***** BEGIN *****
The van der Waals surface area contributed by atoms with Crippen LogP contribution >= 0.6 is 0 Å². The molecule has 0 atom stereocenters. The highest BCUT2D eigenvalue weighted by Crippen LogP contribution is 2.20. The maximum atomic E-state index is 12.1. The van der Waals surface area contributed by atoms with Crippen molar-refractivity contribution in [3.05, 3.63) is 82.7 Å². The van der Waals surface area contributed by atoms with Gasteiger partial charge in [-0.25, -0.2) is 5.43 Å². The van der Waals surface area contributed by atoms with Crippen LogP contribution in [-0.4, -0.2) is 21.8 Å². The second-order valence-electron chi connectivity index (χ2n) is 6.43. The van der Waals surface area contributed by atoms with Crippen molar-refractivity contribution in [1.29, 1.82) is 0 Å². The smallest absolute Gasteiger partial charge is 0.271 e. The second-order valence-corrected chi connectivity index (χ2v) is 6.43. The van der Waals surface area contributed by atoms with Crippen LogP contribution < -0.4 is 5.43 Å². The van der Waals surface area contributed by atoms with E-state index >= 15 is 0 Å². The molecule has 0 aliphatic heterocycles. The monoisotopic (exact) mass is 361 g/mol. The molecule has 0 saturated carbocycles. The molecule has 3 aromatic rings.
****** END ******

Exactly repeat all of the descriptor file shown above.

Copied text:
The van der Waals surface area contributed by atoms with Crippen LogP contribution >= 0.6 is 0 Å². The molecule has 0 atom stereocenters. The highest BCUT2D eigenvalue weighted by Crippen LogP contribution is 2.20. The maximum atomic E-state index is 12.1. The van der Waals surface area contributed by atoms with Crippen molar-refractivity contribution in [3.05, 3.63) is 82.7 Å². The van der Waals surface area contributed by atoms with Gasteiger partial charge in [-0.25, -0.2) is 5.43 Å². The van der Waals surface area contributed by atoms with Crippen LogP contribution in [-0.4, -0.2) is 21.8 Å². The second-order valence-electron chi connectivity index (χ2n) is 6.43. The van der Waals surface area contributed by atoms with Crippen molar-refractivity contribution in [1.29, 1.82) is 0 Å². The smallest absolute Gasteiger partial charge is 0.271 e. The second-order valence-corrected chi connectivity index (χ2v) is 6.43. The van der Waals surface area contributed by atoms with Crippen LogP contribution < -0.4 is 5.43 Å². The van der Waals surface area contributed by atoms with E-state index >= 15 is 0 Å². The molecule has 0 aliphatic heterocycles. The monoisotopic (exact) mass is 361 g/mol. The molecule has 0 saturated carbocycles. The molecule has 3 aromatic rings.